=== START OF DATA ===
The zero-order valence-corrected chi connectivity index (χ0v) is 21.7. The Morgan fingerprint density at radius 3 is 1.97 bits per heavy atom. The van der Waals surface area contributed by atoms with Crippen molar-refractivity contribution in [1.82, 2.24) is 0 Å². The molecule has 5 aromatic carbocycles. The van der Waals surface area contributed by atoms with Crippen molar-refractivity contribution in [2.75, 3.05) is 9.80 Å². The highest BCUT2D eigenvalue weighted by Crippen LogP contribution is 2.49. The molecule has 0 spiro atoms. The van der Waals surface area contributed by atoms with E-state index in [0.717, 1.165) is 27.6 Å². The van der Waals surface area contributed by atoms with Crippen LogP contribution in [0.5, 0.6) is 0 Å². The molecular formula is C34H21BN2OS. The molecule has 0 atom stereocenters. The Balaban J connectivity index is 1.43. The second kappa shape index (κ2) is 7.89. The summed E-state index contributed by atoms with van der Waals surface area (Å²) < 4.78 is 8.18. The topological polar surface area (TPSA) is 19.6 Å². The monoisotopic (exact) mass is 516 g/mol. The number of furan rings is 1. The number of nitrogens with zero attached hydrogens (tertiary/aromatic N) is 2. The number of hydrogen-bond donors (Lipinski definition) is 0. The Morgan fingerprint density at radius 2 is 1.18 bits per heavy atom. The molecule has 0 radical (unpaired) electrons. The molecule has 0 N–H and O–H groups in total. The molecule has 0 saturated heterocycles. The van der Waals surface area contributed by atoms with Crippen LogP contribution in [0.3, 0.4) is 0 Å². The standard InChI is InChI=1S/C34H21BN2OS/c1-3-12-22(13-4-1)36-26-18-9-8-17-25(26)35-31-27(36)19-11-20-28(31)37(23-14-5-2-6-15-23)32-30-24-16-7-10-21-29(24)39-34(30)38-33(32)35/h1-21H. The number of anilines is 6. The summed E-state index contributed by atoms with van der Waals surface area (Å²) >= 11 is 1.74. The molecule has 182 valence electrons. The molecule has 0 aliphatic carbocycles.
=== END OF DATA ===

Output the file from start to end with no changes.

The zero-order valence-corrected chi connectivity index (χ0v) is 21.7. The Morgan fingerprint density at radius 3 is 1.97 bits per heavy atom. The van der Waals surface area contributed by atoms with Crippen molar-refractivity contribution in [1.82, 2.24) is 0 Å². The molecule has 5 aromatic carbocycles. The van der Waals surface area contributed by atoms with Crippen molar-refractivity contribution in [2.75, 3.05) is 9.80 Å². The highest BCUT2D eigenvalue weighted by Crippen LogP contribution is 2.49. The molecule has 0 spiro atoms. The van der Waals surface area contributed by atoms with E-state index in [0.717, 1.165) is 27.6 Å². The van der Waals surface area contributed by atoms with Crippen LogP contribution in [0.5, 0.6) is 0 Å². The molecular formula is C34H21BN2OS. The molecule has 0 atom stereocenters. The Balaban J connectivity index is 1.43. The second kappa shape index (κ2) is 7.89. The summed E-state index contributed by atoms with van der Waals surface area (Å²) < 4.78 is 8.18. The topological polar surface area (TPSA) is 19.6 Å². The monoisotopic (exact) mass is 516 g/mol. The number of furan rings is 1. The number of nitrogens with zero attached hydrogens (tertiary/aromatic N) is 2. The number of hydrogen-bond donors (Lipinski definition) is 0. The Morgan fingerprint density at radius 2 is 1.18 bits per heavy atom. The molecule has 0 radical (unpaired) electrons. The molecule has 0 N–H and O–H groups in total. The molecule has 0 saturated heterocycles. The van der Waals surface area contributed by atoms with Crippen LogP contribution in [0.3, 0.4) is 0 Å². The standard InChI is InChI=1S/C34H21BN2OS/c1-3-12-22(13-4-1)36-26-18-9-8-17-25(26)35-31-27(36)19-11-20-28(31)37(23-14-5-2-6-15-23)32-30-24-16-7-10-21-29(24)39-34(30)38-33(32)35/h1-21H. The number of anilines is 6. The summed E-state index contributed by atoms with van der Waals surface area (Å²) >= 11 is 1.74. The molecule has 182 valence electrons. The molecule has 0 aliphatic carbocycles.